The variety of dragonflies and damselflies is equally stunning. 
 Since the animals in the target  groups are poorly known and no easy field guides for their identification exist, all sorts of measurements, photographs and drawings are collected for each individual that is found. Data will be shared with expert entomologists in hopes that we can help expand the knowledge of these animals.  
Each cricket, dragonfly and grasshopper collected is carefully documented and released back into its natural habitat. 
The students on this project developed a small, portable sound studio that can be wired with a microphone to record cricket and katydid calls onto a laptop computer. Several frustrating nights were spent waiting for a stubborn subject to start calling - something that did not always work. Luckily patience and some tweaks to the recording method paid off in the long run and the calls of several species could be reliably documented.  
Sound recordings were stored and edited on a laptop computer. The white box in the background is a make-shift sound recording studio.

When seen up-close, the subjects of this project display an amazing variety of shapes, colors and adaptations.

Artistic skills were a 'must' for these students since every new species found had to be documented with drawings illustrating the animal's diagnostic features.  
The project's resident artist hard at work
The following images show some of the animals encountered during our forays in the rainforest...
Immature praying mantis

A very well camouflaged stick insect seemingly covered in moss

Leaf-mimicking praying mantis (Choeradodis rhombicollis)
A large Cone-headed Katydid (Copiphora sp.)

A third project focusing on invertebrates is the moth project which has been documenting species diversity in the preserve for the past couple of years. Due to the full moon and heavy rainfall this year (both factors that keep the moth diversity and density down at night), the team was also looking into some other lepidoteran diversity: caterpillars found during the day.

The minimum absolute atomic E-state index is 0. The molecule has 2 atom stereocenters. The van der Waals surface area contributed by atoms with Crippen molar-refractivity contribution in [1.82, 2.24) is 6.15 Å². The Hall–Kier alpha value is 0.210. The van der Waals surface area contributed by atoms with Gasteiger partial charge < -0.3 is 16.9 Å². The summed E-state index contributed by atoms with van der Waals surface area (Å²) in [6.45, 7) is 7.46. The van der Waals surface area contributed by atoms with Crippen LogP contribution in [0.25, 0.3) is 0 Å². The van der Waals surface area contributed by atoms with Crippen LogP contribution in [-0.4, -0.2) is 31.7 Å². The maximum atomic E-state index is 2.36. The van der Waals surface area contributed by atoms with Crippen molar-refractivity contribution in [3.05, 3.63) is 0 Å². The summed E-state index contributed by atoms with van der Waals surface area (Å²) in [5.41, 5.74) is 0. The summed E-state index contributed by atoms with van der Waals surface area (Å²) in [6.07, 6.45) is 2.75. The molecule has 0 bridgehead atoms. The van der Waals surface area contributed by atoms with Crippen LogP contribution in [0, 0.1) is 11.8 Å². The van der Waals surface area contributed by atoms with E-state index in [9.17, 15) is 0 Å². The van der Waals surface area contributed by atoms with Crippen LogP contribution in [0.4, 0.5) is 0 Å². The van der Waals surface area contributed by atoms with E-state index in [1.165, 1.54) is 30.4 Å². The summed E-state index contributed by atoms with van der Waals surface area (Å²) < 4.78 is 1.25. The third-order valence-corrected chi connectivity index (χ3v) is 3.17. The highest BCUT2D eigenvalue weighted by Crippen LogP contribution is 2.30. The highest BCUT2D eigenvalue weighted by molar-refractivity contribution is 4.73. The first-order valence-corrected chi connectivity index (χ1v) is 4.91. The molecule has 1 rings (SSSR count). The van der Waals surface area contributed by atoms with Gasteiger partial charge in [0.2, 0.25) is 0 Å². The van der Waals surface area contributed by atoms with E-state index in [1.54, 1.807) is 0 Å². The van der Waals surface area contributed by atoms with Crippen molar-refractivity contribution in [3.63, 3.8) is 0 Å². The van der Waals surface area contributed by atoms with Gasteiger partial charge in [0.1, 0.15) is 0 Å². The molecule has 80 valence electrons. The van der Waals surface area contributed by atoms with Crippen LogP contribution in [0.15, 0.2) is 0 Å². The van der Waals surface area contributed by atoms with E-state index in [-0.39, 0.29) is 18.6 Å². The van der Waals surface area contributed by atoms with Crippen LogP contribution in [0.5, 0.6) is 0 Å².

Home-made insect traps with a built-in UV 'black' light were placed in different locations in the rainforest or hoisted into trees at night to sample local moth populations  
On a good night the traps and sheets are full of moths and other insects, but this year those nights did not happen very often...

A canopy trap is lowered from the treetops and its contents examined

In addition to the traps, sheets with black lights are set up in strategic locations as well to attract moths

On busy nights the sheer number of insects present can be quite overwhelming!
Species not previously recorded in the area are carefully preserved and documented

 Here is a small sampling of some of the animals found:

Some moths are as colorful as their diurnal butterfly relatives.
Even the seemingly less colorful ones have beautiful subtle markings when viewed up-close, such as the metallic gold highlights on this small moth.
It is no surprise that very few moths are seen during the day, given their amazing camouflage patterns!
Other unusual visitors attracted to the black lights included this small yellow Dobson Fly.
And a large yellow flower-beetle

When moth activity was slow at times, the team shifted its focus to species that could be found during the day. Diurnal butterflies are fairly well-known in the area and the team decided to focus instead on their lesser-known larval stages - some of which are quite amazing!
A large sphingid moth larva with an intimidating spike on its back...
Many of these spiny caterpillars have to be handled with great care since they are often equipped with chemical defenses that can result in very painful stings! 

You really don't want to touch these!

Other species try to escape predation by disguising themselves as something as unappealing as a bird-dropping.
Although not a caterpillar, the bright coloration of this flatworm is probably advertising some unpleasant experience for any predator careless enough to eat it
A large Malachite Butterfly (Siproeta stelenes) hides from the rain

  Check back here tomorrow for part II of the Rainforest Project narrative describing the two remaining projects, studying migratory birds and rare amphibians and reptiles.

Twan Leenders
Conservation Biologist

All photos © Twan Leenders and not to be reproduced without explicit permission